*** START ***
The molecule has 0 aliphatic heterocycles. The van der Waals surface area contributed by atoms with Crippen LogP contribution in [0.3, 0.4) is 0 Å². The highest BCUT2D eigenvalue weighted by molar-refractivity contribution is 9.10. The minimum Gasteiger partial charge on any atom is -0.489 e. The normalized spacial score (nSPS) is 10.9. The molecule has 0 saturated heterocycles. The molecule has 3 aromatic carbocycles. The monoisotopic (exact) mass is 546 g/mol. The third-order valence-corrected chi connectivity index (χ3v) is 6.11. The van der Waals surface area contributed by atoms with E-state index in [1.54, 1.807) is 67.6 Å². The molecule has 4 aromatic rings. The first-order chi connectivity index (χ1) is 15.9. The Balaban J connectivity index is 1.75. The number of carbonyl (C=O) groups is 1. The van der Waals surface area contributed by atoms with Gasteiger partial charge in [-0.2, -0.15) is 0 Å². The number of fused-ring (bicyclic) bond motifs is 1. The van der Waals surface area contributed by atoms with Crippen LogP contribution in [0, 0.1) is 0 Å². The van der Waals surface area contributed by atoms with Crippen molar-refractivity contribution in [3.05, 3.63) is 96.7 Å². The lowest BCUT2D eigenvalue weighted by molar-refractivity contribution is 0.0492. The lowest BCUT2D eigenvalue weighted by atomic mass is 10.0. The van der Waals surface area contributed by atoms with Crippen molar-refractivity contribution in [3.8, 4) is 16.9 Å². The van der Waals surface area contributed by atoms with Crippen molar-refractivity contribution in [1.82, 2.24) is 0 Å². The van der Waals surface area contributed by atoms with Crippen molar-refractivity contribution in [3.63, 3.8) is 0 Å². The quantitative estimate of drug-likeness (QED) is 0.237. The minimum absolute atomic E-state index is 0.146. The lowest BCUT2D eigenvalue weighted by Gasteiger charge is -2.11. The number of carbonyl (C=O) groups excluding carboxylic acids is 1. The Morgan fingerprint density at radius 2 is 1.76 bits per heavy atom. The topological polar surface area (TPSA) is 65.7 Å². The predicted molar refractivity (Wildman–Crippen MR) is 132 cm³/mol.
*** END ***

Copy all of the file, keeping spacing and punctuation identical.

The molecule has 0 aliphatic heterocycles. The van der Waals surface area contributed by atoms with Crippen LogP contribution in [0.3, 0.4) is 0 Å². The highest BCUT2D eigenvalue weighted by molar-refractivity contribution is 9.10. The minimum Gasteiger partial charge on any atom is -0.489 e. The normalized spacial score (nSPS) is 10.9. The molecule has 0 saturated heterocycles. The molecule has 3 aromatic carbocycles. The monoisotopic (exact) mass is 546 g/mol. The third-order valence-corrected chi connectivity index (χ3v) is 6.11. The van der Waals surface area contributed by atoms with E-state index in [1.54, 1.807) is 67.6 Å². The molecule has 4 aromatic rings. The first-order chi connectivity index (χ1) is 15.9. The Balaban J connectivity index is 1.75. The number of carbonyl (C=O) groups is 1. The van der Waals surface area contributed by atoms with Gasteiger partial charge in [-0.2, -0.15) is 0 Å². The number of fused-ring (bicyclic) bond motifs is 1. The van der Waals surface area contributed by atoms with Crippen LogP contribution in [0, 0.1) is 0 Å². The van der Waals surface area contributed by atoms with Crippen molar-refractivity contribution in [3.05, 3.63) is 96.7 Å². The lowest BCUT2D eigenvalue weighted by molar-refractivity contribution is 0.0492. The lowest BCUT2D eigenvalue weighted by atomic mass is 10.0. The van der Waals surface area contributed by atoms with Crippen molar-refractivity contribution in [3.8, 4) is 16.9 Å². The van der Waals surface area contributed by atoms with Crippen molar-refractivity contribution in [1.82, 2.24) is 0 Å². The van der Waals surface area contributed by atoms with Crippen molar-refractivity contribution in [3.63, 3.8) is 0 Å². The quantitative estimate of drug-likeness (QED) is 0.237. The minimum absolute atomic E-state index is 0.146. The lowest BCUT2D eigenvalue weighted by Gasteiger charge is -2.11. The number of carbonyl (C=O) groups excluding carboxylic acids is 1. The Morgan fingerprint density at radius 2 is 1.76 bits per heavy atom. The topological polar surface area (TPSA) is 65.7 Å². The predicted molar refractivity (Wildman–Crippen MR) is 132 cm³/mol.